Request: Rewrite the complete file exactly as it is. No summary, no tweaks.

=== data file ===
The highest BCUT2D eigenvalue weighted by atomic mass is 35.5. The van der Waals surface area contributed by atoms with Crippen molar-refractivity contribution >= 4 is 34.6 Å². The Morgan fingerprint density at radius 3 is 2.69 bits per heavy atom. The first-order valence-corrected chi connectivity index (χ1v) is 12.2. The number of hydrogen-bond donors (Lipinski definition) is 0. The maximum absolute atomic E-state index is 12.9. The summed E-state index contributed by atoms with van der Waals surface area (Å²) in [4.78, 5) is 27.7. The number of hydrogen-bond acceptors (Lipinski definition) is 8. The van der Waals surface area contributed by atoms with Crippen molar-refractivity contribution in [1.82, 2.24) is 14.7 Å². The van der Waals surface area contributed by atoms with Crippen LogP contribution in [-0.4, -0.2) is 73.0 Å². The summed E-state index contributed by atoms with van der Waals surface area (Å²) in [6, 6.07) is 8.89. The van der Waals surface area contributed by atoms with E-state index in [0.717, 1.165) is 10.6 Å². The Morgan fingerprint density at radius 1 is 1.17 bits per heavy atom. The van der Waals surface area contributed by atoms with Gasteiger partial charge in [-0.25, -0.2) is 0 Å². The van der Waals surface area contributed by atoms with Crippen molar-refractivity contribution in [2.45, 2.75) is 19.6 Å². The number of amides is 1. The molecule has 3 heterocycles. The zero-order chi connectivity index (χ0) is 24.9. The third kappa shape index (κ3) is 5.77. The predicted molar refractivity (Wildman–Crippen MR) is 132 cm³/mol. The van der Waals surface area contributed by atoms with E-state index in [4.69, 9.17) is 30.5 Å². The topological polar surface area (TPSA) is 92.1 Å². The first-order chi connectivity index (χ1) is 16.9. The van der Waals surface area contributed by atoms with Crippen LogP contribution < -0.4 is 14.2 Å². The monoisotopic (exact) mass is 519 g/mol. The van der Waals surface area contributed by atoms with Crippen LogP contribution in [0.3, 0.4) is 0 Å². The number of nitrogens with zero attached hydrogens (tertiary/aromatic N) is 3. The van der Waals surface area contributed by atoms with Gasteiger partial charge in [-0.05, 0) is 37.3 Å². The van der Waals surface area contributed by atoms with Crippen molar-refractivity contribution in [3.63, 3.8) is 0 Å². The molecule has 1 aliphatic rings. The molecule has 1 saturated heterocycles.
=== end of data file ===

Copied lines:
The highest BCUT2D eigenvalue weighted by atomic mass is 35.5. The van der Waals surface area contributed by atoms with Crippen molar-refractivity contribution >= 4 is 34.6 Å². The Morgan fingerprint density at radius 3 is 2.69 bits per heavy atom. The first-order valence-corrected chi connectivity index (χ1v) is 12.2. The number of hydrogen-bond donors (Lipinski definition) is 0. The maximum absolute atomic E-state index is 12.9. The summed E-state index contributed by atoms with van der Waals surface area (Å²) in [4.78, 5) is 27.7. The number of hydrogen-bond acceptors (Lipinski definition) is 8. The van der Waals surface area contributed by atoms with Crippen molar-refractivity contribution in [1.82, 2.24) is 14.7 Å². The van der Waals surface area contributed by atoms with Crippen LogP contribution in [-0.4, -0.2) is 73.0 Å². The summed E-state index contributed by atoms with van der Waals surface area (Å²) in [6, 6.07) is 8.89. The van der Waals surface area contributed by atoms with E-state index in [0.717, 1.165) is 10.6 Å². The Morgan fingerprint density at radius 1 is 1.17 bits per heavy atom. The van der Waals surface area contributed by atoms with Gasteiger partial charge in [-0.25, -0.2) is 0 Å². The van der Waals surface area contributed by atoms with Crippen molar-refractivity contribution in [2.45, 2.75) is 19.6 Å². The number of amides is 1. The molecule has 3 heterocycles. The zero-order chi connectivity index (χ0) is 24.9. The third kappa shape index (κ3) is 5.77. The predicted molar refractivity (Wildman–Crippen MR) is 132 cm³/mol. The van der Waals surface area contributed by atoms with E-state index in [4.69, 9.17) is 30.5 Å². The topological polar surface area (TPSA) is 92.1 Å². The first-order chi connectivity index (χ1) is 16.9. The van der Waals surface area contributed by atoms with Crippen LogP contribution < -0.4 is 14.2 Å². The monoisotopic (exact) mass is 519 g/mol. The van der Waals surface area contributed by atoms with Crippen LogP contribution in [0.3, 0.4) is 0 Å². The number of nitrogens with zero attached hydrogens (tertiary/aromatic N) is 3. The van der Waals surface area contributed by atoms with Gasteiger partial charge in [-0.05, 0) is 37.3 Å². The van der Waals surface area contributed by atoms with Crippen molar-refractivity contribution in [3.63, 3.8) is 0 Å². The molecule has 1 aliphatic rings. The molecule has 1 saturated heterocycles.